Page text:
Victor Dwyer on why The Mother Zone is a must-read if you liked The Perfect Nanny
A couple of years ago, Leïla Slimani's Chanson Douce was the most widely read book in France and now its English translation, The Perfect Nanny, is poised to unsettle readers in North America. In the book, the nanny murders the children, but from this horrifying premise the book builds as a perceptive meditation on motherhood and its current place in the culture.
The Perfect Nanny
"The book opens with this amazing, powerful hard-hitting first paragraph in which the children are murdered. You almost want to choose to read that paragraph, but it opens with that very dark filter. I thought that if you didn't have that first paragraph, it would be more of a meditation on mothering, the outsourcing of mothering and the dynamics of the family. With that opening paragraph, it becomes this intense psychological thriller. It's very effective.
"It's a psychological deep dive into this crazy person, but it's also a book that plays on the Zeitgeist of our era, the grievance politics that you see in supporters of Donald Trump or you see in France, where this takes place among people who feel left behind. It's also an interesting rumination on gender imbalance on how it's women, not men, who take everything on, usually, even if there is some kind of lip service to that not happening. There are all these different psychological, sociological overlaid with outright horror story elements going on. It ramps things up so effectively, but in a day-to-day kind of way.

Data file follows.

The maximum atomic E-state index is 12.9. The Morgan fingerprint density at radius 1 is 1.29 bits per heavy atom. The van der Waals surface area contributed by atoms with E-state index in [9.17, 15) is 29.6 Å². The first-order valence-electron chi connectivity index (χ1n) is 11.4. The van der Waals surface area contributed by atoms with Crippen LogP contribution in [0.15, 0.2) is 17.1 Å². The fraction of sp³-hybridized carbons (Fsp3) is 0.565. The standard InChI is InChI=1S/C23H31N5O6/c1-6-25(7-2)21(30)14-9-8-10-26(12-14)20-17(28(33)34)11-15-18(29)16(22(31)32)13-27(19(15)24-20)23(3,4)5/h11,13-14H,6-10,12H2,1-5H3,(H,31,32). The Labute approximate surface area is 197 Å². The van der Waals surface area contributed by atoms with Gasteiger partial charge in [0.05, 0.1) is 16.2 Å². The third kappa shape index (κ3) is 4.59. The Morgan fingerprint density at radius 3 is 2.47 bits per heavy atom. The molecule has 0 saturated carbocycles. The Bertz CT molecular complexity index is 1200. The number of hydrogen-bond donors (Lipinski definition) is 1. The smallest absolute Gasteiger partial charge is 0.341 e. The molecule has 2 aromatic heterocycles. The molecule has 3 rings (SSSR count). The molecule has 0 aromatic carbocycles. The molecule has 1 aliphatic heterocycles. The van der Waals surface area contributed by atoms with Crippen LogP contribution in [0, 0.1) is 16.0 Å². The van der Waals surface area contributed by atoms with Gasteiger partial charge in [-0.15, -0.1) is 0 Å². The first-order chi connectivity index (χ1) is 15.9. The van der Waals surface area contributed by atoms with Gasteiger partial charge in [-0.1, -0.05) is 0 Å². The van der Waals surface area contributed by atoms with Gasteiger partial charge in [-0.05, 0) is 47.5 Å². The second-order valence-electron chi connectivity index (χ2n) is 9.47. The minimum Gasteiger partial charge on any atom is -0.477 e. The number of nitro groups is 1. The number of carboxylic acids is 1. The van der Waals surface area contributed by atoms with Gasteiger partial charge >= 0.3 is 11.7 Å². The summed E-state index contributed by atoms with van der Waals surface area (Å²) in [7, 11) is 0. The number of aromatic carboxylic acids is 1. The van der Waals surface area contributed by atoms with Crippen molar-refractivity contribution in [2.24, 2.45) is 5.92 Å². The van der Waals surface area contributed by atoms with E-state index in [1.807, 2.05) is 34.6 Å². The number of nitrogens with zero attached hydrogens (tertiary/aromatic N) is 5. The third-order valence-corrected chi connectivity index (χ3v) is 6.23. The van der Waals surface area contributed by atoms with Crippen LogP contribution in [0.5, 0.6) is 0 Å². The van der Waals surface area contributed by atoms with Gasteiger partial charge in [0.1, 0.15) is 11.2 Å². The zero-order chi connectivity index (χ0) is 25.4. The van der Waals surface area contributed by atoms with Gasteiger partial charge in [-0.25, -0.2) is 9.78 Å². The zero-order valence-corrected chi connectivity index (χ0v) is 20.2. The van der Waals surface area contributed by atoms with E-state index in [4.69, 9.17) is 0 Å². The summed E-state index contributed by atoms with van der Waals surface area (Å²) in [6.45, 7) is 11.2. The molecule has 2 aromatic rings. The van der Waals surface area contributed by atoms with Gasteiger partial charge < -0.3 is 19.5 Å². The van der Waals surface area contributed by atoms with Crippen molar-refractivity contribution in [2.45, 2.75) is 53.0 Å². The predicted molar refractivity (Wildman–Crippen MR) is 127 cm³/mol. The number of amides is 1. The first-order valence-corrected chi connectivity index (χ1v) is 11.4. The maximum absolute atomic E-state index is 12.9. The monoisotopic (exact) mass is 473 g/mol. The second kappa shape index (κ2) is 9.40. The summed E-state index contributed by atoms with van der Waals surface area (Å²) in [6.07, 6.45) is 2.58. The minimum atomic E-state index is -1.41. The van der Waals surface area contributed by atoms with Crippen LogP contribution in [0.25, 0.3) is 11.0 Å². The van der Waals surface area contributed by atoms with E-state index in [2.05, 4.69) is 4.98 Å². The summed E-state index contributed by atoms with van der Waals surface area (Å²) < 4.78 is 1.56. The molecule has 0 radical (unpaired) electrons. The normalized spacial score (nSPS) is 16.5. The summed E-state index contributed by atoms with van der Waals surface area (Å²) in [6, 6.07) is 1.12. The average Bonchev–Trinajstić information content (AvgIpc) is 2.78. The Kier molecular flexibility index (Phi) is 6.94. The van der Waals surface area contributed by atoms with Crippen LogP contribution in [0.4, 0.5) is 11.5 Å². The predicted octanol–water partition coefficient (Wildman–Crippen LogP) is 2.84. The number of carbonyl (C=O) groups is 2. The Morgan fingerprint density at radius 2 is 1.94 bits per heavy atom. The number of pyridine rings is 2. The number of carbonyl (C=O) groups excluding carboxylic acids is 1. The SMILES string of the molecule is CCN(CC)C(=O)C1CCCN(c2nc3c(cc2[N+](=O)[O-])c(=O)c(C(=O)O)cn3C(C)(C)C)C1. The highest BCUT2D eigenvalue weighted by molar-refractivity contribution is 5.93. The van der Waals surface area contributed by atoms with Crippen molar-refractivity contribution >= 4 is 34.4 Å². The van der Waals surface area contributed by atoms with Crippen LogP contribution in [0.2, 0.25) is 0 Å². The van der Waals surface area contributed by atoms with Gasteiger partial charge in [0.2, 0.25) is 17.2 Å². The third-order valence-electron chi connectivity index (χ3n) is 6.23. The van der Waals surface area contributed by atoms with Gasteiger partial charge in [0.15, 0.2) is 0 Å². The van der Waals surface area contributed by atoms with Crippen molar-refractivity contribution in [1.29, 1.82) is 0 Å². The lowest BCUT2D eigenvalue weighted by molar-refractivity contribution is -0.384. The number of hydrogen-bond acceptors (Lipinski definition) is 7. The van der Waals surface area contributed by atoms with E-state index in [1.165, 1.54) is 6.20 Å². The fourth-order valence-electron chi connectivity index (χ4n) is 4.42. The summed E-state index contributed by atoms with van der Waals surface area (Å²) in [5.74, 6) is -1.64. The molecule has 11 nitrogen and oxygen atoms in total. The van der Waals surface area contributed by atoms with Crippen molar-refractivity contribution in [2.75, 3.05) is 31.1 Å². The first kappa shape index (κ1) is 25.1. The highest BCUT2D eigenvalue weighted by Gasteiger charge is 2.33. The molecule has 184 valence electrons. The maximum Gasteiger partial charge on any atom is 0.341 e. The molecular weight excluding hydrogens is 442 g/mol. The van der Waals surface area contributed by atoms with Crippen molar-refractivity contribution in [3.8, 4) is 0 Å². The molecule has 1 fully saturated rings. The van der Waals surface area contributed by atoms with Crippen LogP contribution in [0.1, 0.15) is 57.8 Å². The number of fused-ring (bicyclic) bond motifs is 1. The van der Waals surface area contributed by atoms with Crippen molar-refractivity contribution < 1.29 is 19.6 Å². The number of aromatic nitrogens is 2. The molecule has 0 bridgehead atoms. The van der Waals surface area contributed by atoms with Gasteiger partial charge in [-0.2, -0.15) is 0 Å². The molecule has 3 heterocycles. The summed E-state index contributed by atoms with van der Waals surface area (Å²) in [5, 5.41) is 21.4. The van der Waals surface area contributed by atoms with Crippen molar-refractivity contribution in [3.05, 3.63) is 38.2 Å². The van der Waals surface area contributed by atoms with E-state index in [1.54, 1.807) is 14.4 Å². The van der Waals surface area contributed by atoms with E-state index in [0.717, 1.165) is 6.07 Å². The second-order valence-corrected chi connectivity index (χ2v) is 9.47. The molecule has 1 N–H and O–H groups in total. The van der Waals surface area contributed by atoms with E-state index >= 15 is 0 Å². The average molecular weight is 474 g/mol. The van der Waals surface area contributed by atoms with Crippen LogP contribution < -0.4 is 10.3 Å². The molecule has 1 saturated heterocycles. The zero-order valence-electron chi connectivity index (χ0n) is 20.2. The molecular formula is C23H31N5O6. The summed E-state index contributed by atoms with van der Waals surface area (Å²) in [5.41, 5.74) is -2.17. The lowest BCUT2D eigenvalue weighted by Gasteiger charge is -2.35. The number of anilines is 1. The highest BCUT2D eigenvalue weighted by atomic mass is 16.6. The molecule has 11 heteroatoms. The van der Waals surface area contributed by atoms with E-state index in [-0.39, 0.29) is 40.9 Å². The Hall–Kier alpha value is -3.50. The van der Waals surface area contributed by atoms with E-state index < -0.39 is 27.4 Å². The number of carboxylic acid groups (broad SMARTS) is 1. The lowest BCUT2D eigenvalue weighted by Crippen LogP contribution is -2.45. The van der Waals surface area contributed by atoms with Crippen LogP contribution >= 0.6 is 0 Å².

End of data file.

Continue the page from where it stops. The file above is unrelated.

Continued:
"It's perceptive and yet I can't quite put my finger on it. It reminds you of how society is so tense in so many ways these days with all kinds of built-in inequities, grievances, poverty and all the things we're balancing."
The Mother Zone
"Most women are so busy raising children. And collectively, we've decided that we're going to undervalue this stuff and not give proper daycare. She writes a very blunt, very funny book. She loves her child. But it's also a real blow by blow into the daily-ness of mothering from childbirth on. She says motherhood is like Albania — you can't trust the brochures, you have to go there. So she takes us there."
"There's so much humour in the book, so many insights and so many wonderful loving things, just about the all embracing-ness of motherhood. But it's also a rueful look at what mothers have to go through and what it's like to be a mother in a society that worships motherhood and tells mothers to shut up if they don't want to get in on this worship stuff and want to complain. Yet, at the same time a society that undervalues, devalues and dismisses the hard work of child rearing. Written back in 1992, you really get this feeling that it's way ahead of its time."
Victor Dwyer's comments have been edited and condensed.